A Ukrainian counter-offensive has virtually cut off the Russian-occupied southern city of Kherson and left thousands of Russian troops stationed near the Dnipro River “highly vulnerable”, British defence and intelligence officials said on Thursday.
Ukraine has made clear it intends to recapture Kherson, which fell to Russia in the early days of the invasion launched by Russian President Vladimir Putin on February 24.
A Sunday morning cyclist emerges from a sandbagged tunnel next to the Dnipro River in Kyiv, Ukraine, earlier this month. Britain says Russia has troops stationed near the river close to the city of Kherson.Credit:AP
Britain’s Defence Ministry said Ukrainian forces have probably established a bridgehead south of the Ingulets River, and had used new, long-range artillery to damage at least three of the bridges crossing the Dnipro.
“Russia’s 49th Army, stationed on the west bank of the Dnipro River, now looks highly vulnerable,” it said in a regular intelligence bulletin on Twitter, adding that Kherson was virtually cut off from the other territories occupied by Russia.
“Its loss would severely undermine Russia’s attempts to paint the occupation as a success.”
Oleksiy Danilov, secretary of Ukraine’s National Security and Defence Council, earlier tweeted that Russia was concentrating “the maximum number of troops” in the direction of the Kherson but gave no details.
Oleksiy Arestovych, an adviser to Ukrainian President Volodymyr Zelensky, said Russia was conducting a “massive redeployment” of forces from the east to the south in what amounted to a strategic shift from attack to defence.
Zelensky said Ukraine would rebuild the Antonivsky bridge over the Dnipro and other crossings in the region.
“We are doing everything to ensure that the occupying forces do not have any logistical opportunities in our country,” he said in a Wednesday evening address (Thursday AEST).
Russian officials had earlier said they would turn instead to pontoon bridges and ferries to get forces across the river.
Russian-backed forces on Wednesday said they had captured the Soviet-era coal-fired Vuhlehirsk power plant, Ukraine’s second-largest, in what was Moscow’s first significant gain in more than three weeks.
Unverified footage posted on social media appeared to show fighters from Russia’s Wagner private military company posing in front of the power plant, which some Russian state media – citing Russian-backed officials – reported had been stormed.
The Metallurgical Combine Azovstal plant, in Mariupol, is under the Donetsk People’s Republic control. Russia has attempted to capture other Ukrainian power plants including Vuhlehirsk. Credit:Russia Defence/AP
One of the Wagner fighters in front of the plant showed his watch to the camera – the time on it was 10:01 local and gave the date as July 26.
Reuters could not immediately verify the video or whether the plant had switched to Russian control.
Russia invaded Ukraine in what Moscow calls a “special military operation” to demilitarise and “denazify” its neighbour. Ukraine and its allies call the invasion an unprovoked war of aggression.
US Secretary of State Antony Blinken said he planned a phone conversation with Russian Foreign Minister Sergei Lavrov – the first between the two diplomats since before the start of the war.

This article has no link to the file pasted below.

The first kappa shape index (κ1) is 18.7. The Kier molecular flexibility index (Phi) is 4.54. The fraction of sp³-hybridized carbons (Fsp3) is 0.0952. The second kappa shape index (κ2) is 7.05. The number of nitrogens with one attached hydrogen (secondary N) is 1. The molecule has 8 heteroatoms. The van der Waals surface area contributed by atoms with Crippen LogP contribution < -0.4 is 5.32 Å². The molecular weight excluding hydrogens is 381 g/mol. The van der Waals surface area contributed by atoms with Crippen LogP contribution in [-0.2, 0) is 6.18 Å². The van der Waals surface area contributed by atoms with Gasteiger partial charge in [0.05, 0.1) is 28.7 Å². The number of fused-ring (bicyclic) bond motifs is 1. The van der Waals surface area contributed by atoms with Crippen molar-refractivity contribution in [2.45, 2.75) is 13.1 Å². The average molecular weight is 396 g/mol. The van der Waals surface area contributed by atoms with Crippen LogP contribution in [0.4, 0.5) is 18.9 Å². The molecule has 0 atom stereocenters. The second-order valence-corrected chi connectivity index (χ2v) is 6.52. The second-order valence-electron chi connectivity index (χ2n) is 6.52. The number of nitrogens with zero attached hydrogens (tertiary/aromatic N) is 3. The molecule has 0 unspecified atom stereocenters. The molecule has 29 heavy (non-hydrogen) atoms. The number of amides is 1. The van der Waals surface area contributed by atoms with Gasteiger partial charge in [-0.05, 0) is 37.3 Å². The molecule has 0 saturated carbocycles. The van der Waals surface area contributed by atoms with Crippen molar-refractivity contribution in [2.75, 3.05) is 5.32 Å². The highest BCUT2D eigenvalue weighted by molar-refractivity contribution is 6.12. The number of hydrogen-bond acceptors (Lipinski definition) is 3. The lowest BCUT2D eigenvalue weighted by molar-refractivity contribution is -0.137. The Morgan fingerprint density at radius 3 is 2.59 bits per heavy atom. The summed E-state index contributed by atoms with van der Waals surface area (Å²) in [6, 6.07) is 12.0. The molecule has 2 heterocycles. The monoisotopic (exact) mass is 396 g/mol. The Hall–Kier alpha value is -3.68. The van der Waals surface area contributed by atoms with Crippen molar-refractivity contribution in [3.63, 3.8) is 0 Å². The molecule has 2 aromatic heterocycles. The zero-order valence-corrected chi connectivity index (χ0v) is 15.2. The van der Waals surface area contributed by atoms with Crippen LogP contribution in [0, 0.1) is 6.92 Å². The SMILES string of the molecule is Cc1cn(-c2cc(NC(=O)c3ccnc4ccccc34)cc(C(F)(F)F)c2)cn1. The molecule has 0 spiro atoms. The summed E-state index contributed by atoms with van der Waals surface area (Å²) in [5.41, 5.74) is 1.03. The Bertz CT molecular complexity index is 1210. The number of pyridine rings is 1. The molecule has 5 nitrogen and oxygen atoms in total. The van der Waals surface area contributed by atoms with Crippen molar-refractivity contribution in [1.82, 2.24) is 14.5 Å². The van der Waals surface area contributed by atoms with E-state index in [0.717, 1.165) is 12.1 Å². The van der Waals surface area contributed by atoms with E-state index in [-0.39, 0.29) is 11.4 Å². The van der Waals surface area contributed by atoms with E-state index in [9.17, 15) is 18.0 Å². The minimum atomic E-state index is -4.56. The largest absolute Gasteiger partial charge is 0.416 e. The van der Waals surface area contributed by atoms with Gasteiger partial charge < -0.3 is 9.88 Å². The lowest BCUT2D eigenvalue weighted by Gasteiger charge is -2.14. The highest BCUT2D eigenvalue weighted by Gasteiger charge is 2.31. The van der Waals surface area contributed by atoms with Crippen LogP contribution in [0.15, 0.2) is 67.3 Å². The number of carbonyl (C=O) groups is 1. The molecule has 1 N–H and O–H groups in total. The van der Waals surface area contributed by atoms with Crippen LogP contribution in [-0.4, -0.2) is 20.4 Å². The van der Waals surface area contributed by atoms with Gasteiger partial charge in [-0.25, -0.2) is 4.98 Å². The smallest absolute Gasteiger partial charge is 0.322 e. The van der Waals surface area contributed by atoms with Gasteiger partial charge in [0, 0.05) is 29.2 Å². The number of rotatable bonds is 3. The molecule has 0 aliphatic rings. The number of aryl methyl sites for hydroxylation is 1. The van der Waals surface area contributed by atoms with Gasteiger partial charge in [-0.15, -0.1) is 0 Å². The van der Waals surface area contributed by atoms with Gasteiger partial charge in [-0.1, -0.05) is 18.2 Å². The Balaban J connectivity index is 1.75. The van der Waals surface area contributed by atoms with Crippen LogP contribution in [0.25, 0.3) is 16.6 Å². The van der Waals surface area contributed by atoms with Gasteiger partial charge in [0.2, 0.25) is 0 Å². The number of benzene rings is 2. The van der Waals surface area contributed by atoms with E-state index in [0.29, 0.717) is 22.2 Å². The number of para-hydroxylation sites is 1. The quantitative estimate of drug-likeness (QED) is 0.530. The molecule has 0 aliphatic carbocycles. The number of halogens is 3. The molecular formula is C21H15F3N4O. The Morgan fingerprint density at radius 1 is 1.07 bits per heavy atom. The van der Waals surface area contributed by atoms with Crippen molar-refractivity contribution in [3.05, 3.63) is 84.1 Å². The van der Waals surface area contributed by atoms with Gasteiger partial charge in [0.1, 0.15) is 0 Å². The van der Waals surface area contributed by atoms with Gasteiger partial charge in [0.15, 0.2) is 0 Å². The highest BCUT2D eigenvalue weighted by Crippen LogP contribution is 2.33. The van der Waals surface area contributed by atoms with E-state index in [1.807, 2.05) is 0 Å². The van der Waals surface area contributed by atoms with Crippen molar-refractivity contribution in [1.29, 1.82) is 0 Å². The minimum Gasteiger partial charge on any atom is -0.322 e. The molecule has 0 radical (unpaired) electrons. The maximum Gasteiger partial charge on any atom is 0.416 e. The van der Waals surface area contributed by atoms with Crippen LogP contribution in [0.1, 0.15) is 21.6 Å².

The call in the coming days would not be “a negotiation about Ukraine,” Blinken said at a news conference, restating Washington’s position that any talks on ending the war must be between Kyiv and Moscow.
Russia has received no formal request from Washington about a phone call between Blinken and Lavrov, TASS news agency reported.
The United States has made “a substantial offer” to Russia for it to release US citizens WNBA star Brittney Griner and former US Marine Paul Whelan, Blinken said, without giving details of what the United States was offering in return.
Blinken said he would press Lavrov to respond to the offer.
A source familiar with the situation confirmed a CNN report that Washington was willing to exchange Russian arms trafficker Viktor Bout, who is serving a 25 year-prison sentence in the United States, as part of a deal.
Aside from discussing Americans detained by Russia, Blinken said he would raise with Lavrov the tentative deal on grain exports reached last week between Russia, the United States, Turkey and Ukraine.
Russia reduced gas flows to Europe on Wednesday in a further escalation of an energy stand-off with the European Union that will make it harder, and costlier, for the bloc to fill up storage ahead of the winter heating season.
The cut in supplies, flagged by Gazprom earlier this week, has reduced the capacity of Nord Stream 1 pipeline – the major delivery route to Europe for Russian gas – to a mere fifth.
While Moscow has blamed the delayed return of a serviced turbine and sanctions for the supply cuts, Brussels has accused Russia of using energy as a weapon to blackmail the bloc and retaliate for Western sanctions over its invasion of Ukraine.
Russia has blocked grain exports from Ukraine since invading, but agreed last week to allow deliveries through the Black Sea to Turkey’s Bosphorus Strait and on to global markets.
The deal was almost immediately thrown into doubt when Russia fired cruise missiles at Odesa, Ukraine’s largest port, on Saturday, just 12 hours after the deal was signed.
Before the invasion and subsequent sanctions, Russia and Ukraine accounted for nearly a third of global wheat exports.
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